Credit: Atlus
If you like battles, then you’ll be glad to know that Shin Megami Tensei V has one of the better battle systems in an RPG.

So how does Shin Megami Tensei V play? It plays very well. There is a ton of strategy at work when it comes to the battle system and the role demons play in it, whether they are fighting with you or against you. Once you learn the battle system, it’s really fun to exploit your enemies’ weaknesses to your advantage. Your demons level up, which then allows them to gain further abilities and powers. While there are many similarities to the Persona 5 battle system, I felt that Shin Megami Tensei V’s battle mechanics had more depth as the game has more of a battle focus. After wandering around and battling different enemies for an hour, I can easily see why people would get hooked on just the battles alone. Its system is well done.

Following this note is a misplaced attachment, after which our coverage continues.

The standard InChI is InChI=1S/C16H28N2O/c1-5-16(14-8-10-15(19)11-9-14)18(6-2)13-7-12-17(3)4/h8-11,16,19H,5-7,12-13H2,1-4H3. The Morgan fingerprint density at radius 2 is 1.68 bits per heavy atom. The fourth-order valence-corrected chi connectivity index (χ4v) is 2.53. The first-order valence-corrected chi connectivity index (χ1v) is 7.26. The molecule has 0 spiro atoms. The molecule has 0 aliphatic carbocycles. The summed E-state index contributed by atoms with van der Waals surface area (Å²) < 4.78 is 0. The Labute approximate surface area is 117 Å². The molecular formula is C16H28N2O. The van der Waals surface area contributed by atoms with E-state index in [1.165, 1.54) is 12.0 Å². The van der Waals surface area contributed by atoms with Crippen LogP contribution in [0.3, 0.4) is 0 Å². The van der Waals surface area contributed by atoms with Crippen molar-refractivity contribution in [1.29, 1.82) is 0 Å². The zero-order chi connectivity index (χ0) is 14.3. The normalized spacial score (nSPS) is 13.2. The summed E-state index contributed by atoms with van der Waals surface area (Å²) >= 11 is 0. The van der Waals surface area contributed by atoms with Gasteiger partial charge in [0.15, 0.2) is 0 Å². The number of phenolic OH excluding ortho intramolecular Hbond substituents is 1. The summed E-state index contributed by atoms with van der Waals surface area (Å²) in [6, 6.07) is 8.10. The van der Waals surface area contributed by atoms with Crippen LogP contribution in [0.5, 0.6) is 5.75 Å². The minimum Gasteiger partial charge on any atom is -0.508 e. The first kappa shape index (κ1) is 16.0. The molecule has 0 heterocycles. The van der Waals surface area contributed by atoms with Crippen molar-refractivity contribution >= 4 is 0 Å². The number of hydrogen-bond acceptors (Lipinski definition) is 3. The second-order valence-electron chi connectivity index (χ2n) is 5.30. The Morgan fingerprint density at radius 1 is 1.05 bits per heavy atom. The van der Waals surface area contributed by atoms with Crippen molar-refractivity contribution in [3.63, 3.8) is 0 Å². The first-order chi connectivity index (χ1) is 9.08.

Though Shin Megami Tensei V isn’t an open-world game, there is plenty to explore and the game rewards you for being willing to go off the main paths. The items that you collect during your exploration are very useful. Also, memorizing the locations of orbs (at least on the easier difficulties) will allow you to replenish your HP and SP without having to use any abilities or items. You are not able to save anywhere but can only do so at specific locations so it is wise to always know where you are in case you may need to get to a save point for some much-needed recovery. Keep in mind though that enemies that you’ve defeated will regenerate.

Credit: Atlus
When compared to the eye-catching visuals of Persona 4 & 5, Shin Megami Tensei’s graphics can seem a bit dull at times.